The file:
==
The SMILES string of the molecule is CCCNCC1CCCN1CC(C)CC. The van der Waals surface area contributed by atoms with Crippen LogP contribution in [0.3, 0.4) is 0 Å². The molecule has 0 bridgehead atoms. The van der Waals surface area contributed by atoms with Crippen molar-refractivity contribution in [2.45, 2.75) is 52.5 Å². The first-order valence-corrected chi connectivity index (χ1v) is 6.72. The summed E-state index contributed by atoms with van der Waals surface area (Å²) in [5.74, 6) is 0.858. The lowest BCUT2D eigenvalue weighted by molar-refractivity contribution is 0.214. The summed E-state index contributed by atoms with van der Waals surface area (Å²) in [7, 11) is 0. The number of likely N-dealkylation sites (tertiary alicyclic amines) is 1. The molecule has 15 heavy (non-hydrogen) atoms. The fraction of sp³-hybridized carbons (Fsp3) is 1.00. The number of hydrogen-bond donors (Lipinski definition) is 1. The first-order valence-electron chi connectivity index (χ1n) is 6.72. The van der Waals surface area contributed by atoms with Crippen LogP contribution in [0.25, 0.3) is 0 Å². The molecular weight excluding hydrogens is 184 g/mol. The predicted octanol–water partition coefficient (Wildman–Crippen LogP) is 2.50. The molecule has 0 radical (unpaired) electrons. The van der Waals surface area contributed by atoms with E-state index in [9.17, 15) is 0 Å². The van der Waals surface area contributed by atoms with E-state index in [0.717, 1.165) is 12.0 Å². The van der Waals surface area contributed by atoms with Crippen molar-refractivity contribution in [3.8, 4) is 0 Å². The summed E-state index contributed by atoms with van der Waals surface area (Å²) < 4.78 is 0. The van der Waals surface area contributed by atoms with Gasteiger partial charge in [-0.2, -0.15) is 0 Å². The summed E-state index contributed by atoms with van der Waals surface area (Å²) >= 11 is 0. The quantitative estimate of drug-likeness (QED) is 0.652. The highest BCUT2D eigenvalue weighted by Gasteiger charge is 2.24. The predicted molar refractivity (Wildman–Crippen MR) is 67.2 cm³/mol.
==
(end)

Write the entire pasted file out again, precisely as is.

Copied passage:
The SMILES string of the molecule is CCCNCC1CCCN1CC(C)CC. The van der Waals surface area contributed by atoms with Crippen LogP contribution in [0.3, 0.4) is 0 Å². The molecule has 0 bridgehead atoms. The van der Waals surface area contributed by atoms with Crippen molar-refractivity contribution in [2.45, 2.75) is 52.5 Å². The first-order valence-corrected chi connectivity index (χ1v) is 6.72. The summed E-state index contributed by atoms with van der Waals surface area (Å²) in [5.74, 6) is 0.858. The lowest BCUT2D eigenvalue weighted by molar-refractivity contribution is 0.214. The summed E-state index contributed by atoms with van der Waals surface area (Å²) in [7, 11) is 0. The number of likely N-dealkylation sites (tertiary alicyclic amines) is 1. The molecule has 15 heavy (non-hydrogen) atoms. The fraction of sp³-hybridized carbons (Fsp3) is 1.00. The number of hydrogen-bond donors (Lipinski definition) is 1. The first-order valence-electron chi connectivity index (χ1n) is 6.72. The van der Waals surface area contributed by atoms with Crippen LogP contribution in [0.25, 0.3) is 0 Å². The molecular weight excluding hydrogens is 184 g/mol. The predicted octanol–water partition coefficient (Wildman–Crippen LogP) is 2.50. The molecule has 0 radical (unpaired) electrons. The van der Waals surface area contributed by atoms with E-state index in [9.17, 15) is 0 Å². The van der Waals surface area contributed by atoms with E-state index in [0.717, 1.165) is 12.0 Å². The van der Waals surface area contributed by atoms with Crippen molar-refractivity contribution in [3.8, 4) is 0 Å². The summed E-state index contributed by atoms with van der Waals surface area (Å²) < 4.78 is 0. The van der Waals surface area contributed by atoms with Gasteiger partial charge in [-0.2, -0.15) is 0 Å². The summed E-state index contributed by atoms with van der Waals surface area (Å²) >= 11 is 0. The quantitative estimate of drug-likeness (QED) is 0.652. The highest BCUT2D eigenvalue weighted by Gasteiger charge is 2.24. The predicted molar refractivity (Wildman–Crippen MR) is 67.2 cm³/mol.